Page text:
On our second day in Munich, Andrew and I woke at 3:00 a.m., four hours earlier than we had planned. Contrary to our hopes, we had not been able to sleep for twelve hours.
We had not been up two minutes when our telephone rang.
It was my sister.
“You want to do something?” were her only words to me.
“Like what?” I responded. “It’s the middle of the night.”
“We could come over and play cards and watch TV with you guys” was her answer.
“Come” I told her.
And she and my brother were at our door, in their pajamas, a few seconds later.
“How did you know we were up?” I asked her.
“We saw your lights go on” was her perfectly reasonable answer.
And we played cards and watched CNN and drank hot chocolate until 6:00 a.m., when our telephone rang a second time.
“Are Shelby and Jason with you?” were my mother’s panicked words into the receiver.
“Yes” I answered.
“Oh, thank heavens! I thought they’d been kidnapped!” was her response.
And, since everyone was now up for the day, we agreed to meet in the hotel dining room at 7:15 a.m., one hour earlier than had been arranged the night before.
The hotel’s breakfast was incredibly lavish. It was much, much more lavish than we had expected.
There were eight or ten different fresh juices from which to choose.
There were eight or ten different cold cereals from which to choose.
There were fresh fruits of every imaginable kind, from plums and peaches to pineapple and papaya.
There were eggs, cooked to order, and omelets, cooked to order.
There were pancakes, cooked to order, and French toast, cooked to order, and crepes, cooked to order.
There was American bacon, and Canadian bacon, and ham, and British sausages and German sausages.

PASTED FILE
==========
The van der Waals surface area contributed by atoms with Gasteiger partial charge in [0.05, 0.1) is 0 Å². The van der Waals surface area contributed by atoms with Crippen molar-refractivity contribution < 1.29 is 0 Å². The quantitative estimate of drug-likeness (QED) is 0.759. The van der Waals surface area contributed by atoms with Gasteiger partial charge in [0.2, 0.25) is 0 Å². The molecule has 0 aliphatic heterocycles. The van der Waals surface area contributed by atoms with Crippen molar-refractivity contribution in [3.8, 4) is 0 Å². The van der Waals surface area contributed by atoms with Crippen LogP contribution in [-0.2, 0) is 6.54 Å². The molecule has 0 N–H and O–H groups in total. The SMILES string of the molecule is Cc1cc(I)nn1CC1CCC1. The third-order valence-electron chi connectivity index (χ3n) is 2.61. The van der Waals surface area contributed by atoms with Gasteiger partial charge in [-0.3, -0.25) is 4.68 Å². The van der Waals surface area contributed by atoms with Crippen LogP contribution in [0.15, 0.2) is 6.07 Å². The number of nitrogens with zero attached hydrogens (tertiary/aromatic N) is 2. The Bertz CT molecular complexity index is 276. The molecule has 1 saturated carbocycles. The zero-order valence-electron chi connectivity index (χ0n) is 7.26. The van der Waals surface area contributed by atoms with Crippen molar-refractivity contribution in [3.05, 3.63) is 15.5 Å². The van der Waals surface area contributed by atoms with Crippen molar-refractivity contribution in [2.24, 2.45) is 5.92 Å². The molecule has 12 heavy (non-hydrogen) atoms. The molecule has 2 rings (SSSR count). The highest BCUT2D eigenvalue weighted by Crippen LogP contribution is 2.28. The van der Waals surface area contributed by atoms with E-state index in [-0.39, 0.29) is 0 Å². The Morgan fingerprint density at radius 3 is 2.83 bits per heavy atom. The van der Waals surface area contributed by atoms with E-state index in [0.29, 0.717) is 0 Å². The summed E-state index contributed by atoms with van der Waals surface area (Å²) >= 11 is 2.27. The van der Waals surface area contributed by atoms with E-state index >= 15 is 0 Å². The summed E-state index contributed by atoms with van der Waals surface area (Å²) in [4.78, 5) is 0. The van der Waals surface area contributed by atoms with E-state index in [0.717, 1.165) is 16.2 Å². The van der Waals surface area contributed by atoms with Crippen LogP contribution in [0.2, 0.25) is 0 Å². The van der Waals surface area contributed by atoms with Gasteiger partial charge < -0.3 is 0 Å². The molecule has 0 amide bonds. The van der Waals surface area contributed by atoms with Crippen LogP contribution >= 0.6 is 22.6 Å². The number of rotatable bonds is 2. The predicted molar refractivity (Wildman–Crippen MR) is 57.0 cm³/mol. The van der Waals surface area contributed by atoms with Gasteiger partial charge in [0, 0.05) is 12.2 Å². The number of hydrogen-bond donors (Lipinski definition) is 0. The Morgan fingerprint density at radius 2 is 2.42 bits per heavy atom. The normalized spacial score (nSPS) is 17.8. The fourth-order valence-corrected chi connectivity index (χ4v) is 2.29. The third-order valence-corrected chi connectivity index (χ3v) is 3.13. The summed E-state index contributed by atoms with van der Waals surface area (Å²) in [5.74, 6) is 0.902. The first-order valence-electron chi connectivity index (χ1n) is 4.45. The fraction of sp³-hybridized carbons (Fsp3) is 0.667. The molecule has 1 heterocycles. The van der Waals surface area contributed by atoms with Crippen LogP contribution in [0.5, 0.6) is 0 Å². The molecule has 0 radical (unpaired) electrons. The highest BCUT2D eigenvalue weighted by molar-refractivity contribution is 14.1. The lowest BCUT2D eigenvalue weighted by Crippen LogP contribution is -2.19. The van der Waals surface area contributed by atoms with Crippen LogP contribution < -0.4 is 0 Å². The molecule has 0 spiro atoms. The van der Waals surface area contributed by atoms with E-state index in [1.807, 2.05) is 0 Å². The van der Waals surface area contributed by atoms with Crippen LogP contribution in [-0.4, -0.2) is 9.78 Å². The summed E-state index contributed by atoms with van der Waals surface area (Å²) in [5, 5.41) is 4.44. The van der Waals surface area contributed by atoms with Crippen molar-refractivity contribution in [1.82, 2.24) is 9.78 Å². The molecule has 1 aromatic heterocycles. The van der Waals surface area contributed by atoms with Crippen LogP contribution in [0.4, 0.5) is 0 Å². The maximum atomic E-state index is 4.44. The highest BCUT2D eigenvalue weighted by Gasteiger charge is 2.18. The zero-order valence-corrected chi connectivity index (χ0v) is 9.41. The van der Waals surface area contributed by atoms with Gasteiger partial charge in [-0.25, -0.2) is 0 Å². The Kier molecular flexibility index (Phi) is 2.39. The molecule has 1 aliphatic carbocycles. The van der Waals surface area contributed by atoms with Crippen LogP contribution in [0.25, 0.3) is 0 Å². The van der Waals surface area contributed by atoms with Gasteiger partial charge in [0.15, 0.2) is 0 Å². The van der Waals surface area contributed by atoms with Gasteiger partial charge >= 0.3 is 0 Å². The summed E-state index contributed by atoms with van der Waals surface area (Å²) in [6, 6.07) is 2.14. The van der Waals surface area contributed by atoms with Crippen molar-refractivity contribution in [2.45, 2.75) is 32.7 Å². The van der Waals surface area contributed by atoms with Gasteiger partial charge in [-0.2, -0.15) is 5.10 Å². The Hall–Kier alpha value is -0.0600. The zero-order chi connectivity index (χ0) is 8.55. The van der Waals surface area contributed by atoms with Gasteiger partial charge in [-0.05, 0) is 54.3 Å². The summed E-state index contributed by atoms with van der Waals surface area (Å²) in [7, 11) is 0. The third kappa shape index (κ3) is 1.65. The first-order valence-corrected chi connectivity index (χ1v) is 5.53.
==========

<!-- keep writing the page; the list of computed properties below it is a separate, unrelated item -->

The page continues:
There were breads and rolls and pastries of all varieties.
There were cheeses and cold cuts and hard-boiled eggs, items Germans like to eat for breakfast.
Finally, there was a giant vegetable bar, filled with cold, fresh vegetables, little different from an American salad bar.
Our breakfast was excellent—and so substantial we had no need to worry about lunch.
While my mother and my sister pretty much stuck with cereal and fruit, my father and my brother and Andrew and I ate cereal, fruit, eggs, bacon and sausages for our breakfast. It was a great way to start our day.
By 8:30 a.m., we were ready for our second day of exploration of Munich.
Our first stop was Michaelskirche, a large and historic church—and the largest Renaissance church North of the Alps. We explored Michaelskirche fully, but we did not visit the crypt, which was not yet open for the day.
Next on our list was Burgersaal, a small church on two levels. Only the lower level was open during our visit, and the lower level apparently is the less interesting of the two levels.
Saint-Anna-Damenstift, a Baroque church, was our next stop. We arrived during morning service, so we were unable to explore the interior fully. For ten minutes we sat in the rearmost pews, taking in the Baroque interiors, before we quietly left.
Next up was Allerheiligenkirche Am Kreuz, another Baroque church.
Allerheiligenkirche Am Kreuz was followed by Asamkirche, the famed Rococo church designed by the brothers Asam. I thought Asamkirche was grossly over-decorated, grievously unattractive if not outright vulgar.
After our visits to these five historic churches had been completed, we were ready for the main event of our day: Munich’s Stadtmuseum.
Housed in the ancient city arsenal, Munich’s Stadtmuseum is nothing on the scale of Musee Carnavalet in Paris or the Museum For Hamburg History (although the Stadtmuseum buildings are marvelous). Much smaller than the Paris and Hamburg city museums, the Munich Stadtmuseum was made smaller still by the fact that more than half of the museum was closed due to ongoing renovation.